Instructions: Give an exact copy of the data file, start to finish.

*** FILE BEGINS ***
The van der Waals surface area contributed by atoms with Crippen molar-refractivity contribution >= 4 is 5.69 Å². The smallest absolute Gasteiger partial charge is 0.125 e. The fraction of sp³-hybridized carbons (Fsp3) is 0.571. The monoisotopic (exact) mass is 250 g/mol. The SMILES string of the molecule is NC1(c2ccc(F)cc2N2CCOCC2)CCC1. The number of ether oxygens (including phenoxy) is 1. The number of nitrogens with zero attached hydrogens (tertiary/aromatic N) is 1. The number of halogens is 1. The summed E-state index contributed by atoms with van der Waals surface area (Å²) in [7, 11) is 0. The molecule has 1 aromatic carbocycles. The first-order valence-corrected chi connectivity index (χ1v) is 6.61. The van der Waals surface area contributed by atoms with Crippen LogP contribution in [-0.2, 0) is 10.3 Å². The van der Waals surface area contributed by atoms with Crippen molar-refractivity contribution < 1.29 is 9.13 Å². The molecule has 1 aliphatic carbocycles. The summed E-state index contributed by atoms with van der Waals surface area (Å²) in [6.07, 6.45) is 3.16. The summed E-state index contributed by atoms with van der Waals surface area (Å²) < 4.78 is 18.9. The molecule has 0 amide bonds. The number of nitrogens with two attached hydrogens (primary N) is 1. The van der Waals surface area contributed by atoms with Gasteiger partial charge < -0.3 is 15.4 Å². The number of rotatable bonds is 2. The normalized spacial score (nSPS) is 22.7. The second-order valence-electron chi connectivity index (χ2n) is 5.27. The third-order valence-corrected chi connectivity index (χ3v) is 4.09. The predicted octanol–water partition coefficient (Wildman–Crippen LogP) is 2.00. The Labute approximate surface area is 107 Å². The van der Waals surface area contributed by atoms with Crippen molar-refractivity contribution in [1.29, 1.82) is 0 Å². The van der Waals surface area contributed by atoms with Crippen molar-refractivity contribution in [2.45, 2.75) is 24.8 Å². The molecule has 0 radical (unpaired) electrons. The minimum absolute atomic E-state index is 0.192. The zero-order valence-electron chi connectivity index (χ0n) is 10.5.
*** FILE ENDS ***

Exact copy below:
The van der Waals surface area contributed by atoms with Crippen molar-refractivity contribution >= 4 is 5.69 Å². The smallest absolute Gasteiger partial charge is 0.125 e. The fraction of sp³-hybridized carbons (Fsp3) is 0.571. The monoisotopic (exact) mass is 250 g/mol. The SMILES string of the molecule is NC1(c2ccc(F)cc2N2CCOCC2)CCC1. The number of ether oxygens (including phenoxy) is 1. The number of nitrogens with zero attached hydrogens (tertiary/aromatic N) is 1. The number of halogens is 1. The summed E-state index contributed by atoms with van der Waals surface area (Å²) in [7, 11) is 0. The molecule has 1 aromatic carbocycles. The first-order valence-corrected chi connectivity index (χ1v) is 6.61. The van der Waals surface area contributed by atoms with Crippen LogP contribution in [-0.2, 0) is 10.3 Å². The van der Waals surface area contributed by atoms with Crippen molar-refractivity contribution < 1.29 is 9.13 Å². The molecule has 1 aliphatic carbocycles. The summed E-state index contributed by atoms with van der Waals surface area (Å²) in [6.07, 6.45) is 3.16. The summed E-state index contributed by atoms with van der Waals surface area (Å²) < 4.78 is 18.9. The molecule has 0 amide bonds. The number of nitrogens with two attached hydrogens (primary N) is 1. The van der Waals surface area contributed by atoms with Gasteiger partial charge < -0.3 is 15.4 Å². The number of rotatable bonds is 2. The normalized spacial score (nSPS) is 22.7. The second-order valence-electron chi connectivity index (χ2n) is 5.27. The third-order valence-corrected chi connectivity index (χ3v) is 4.09. The predicted octanol–water partition coefficient (Wildman–Crippen LogP) is 2.00. The Labute approximate surface area is 107 Å². The van der Waals surface area contributed by atoms with Crippen molar-refractivity contribution in [1.29, 1.82) is 0 Å². The van der Waals surface area contributed by atoms with Crippen molar-refractivity contribution in [2.45, 2.75) is 24.8 Å². The molecule has 0 radical (unpaired) electrons. The minimum absolute atomic E-state index is 0.192. The zero-order valence-electron chi connectivity index (χ0n) is 10.5.